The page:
This YouTube video is of Roth and her creative partner generally discussing the creative process
I try to spread the word about creative fine art, multimedia art and abstract art artists who work at least partially with crochet as their mediums. Today’s crochet artist is Laurel Roth Hope, a multimedia artist who has gained attention in the past for her crochet art that sends a strong message about women’s issues.
A Little Bit About Crochet Artist Laurel Roth
Laurel Roth is a San Francisco based multimedia artist who has worked in many different mediums. For example, she made a series of beautiful peacocks out of a range of items including fake fingernails, nail polish and jewelry. The work that she does always makes a statement about society. The crochet work that she does tends to make a statement about women in society, something that makes sense since crochet has typically been seen as a women’s craft. At one point she took six months off of her day job to focus on her art. She figured she’d have to return to a day job at some point but instead managed to become successful as an artist. Roth’s work has been featured in numerous galleries and museums around the world. In 2011 she will be showing at Grey Norris Gallery in San Francisco and Megumi Ogita Gallery in Tokyo.
Examples of Laurel Roth’s Crochet Art Work
There are two major bodies of work that Roth has done that involve the use of crochet. The one that has gained the most attention (and the reason I came across her work in the first place) is Hope Chest. The other is Beyond Darwin.
The above image is a 2008 crochet art creation called PMS Quilt that is part of the Hope Chest series. Blood red crocheted pantyliners are hand embroidered with foul language stereotypically not used by “nice women”. This calls up all kinds of insinuations and questions and issues surrounding women’s bodies, “appropriate” behavior for women, women’s domestic arts like crochet and essentially asks the question of what it really means to be a woman in today’s society.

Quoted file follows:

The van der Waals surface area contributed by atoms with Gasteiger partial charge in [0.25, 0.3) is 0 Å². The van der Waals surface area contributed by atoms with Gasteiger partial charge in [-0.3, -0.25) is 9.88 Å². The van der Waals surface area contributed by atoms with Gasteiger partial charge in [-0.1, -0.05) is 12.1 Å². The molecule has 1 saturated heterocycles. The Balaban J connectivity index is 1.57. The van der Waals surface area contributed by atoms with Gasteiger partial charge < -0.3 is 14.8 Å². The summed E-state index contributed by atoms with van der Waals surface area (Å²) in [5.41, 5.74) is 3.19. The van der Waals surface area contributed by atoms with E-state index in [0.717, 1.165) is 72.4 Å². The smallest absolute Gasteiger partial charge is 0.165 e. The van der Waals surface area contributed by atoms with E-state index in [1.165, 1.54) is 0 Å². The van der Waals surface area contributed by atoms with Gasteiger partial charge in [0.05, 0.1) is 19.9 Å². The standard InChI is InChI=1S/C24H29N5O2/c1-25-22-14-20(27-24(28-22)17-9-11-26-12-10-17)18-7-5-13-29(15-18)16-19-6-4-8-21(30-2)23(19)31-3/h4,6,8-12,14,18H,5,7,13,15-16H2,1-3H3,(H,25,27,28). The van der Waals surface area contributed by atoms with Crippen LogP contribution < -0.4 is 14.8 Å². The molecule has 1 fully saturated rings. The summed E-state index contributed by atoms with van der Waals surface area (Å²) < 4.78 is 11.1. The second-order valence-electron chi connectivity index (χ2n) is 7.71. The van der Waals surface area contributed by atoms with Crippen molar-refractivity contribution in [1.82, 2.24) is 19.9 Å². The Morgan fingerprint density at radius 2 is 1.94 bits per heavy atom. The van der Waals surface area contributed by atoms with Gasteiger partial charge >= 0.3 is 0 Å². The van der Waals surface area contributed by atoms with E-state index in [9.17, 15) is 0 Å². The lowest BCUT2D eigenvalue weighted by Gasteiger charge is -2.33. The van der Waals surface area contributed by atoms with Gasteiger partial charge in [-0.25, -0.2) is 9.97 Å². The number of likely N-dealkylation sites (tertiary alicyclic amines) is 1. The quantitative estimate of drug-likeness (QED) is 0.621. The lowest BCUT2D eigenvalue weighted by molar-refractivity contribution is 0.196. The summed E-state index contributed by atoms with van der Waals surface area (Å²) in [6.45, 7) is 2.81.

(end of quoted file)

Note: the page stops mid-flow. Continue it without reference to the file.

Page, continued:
Roth describes Hope Chest on her wesbite as:
“Relearning embroidery and crochet techniques originally learned in childhood, I’ve also been filling my own “hope chest” with off-kilter reflections on biology, fertility, and the ever-changing roles of women
Beyond Darwin is a bit different from Hope Chest in that it doesn’t necessarily address women’s issues specifically. However, it address ecological and environmental issues using the art of crochet. Many have argued that eco-issues, animal rights and women’s rights are interwoven issues and the use of crochet (a typically feminine art) in this project helps to weave those themes together.
Roth describes Beyond Darwin on her website as a set of “biodiversity reclamation suits for urban pigeons” and goes on to say:
Fascinated with women’s traditional use of fiber-craft to provide safety and comfort, I have been crocheting small suits for urban pigeons that disguise them as extinct birds, thereby (visually) re-creating biodiversity and soothing environmental fears.
In this project, Roth takes handcarved wooden pigeons and then crochets the suits to go on top of them. The pigeons are then perched on wooden stands. Although pigeons seem to be the most common bird in this project, there are actually dodos, woodpeckers and parakeets featured in the project as well. (The above image is actually of a parakeet.)
Question of the Day:
Roth is not the only female artist to tackle the subject of women’s issues using domestic arts like crochet. Can you think of any other crochet artists who are doing similar work? Share in the comments so I can do some research into them!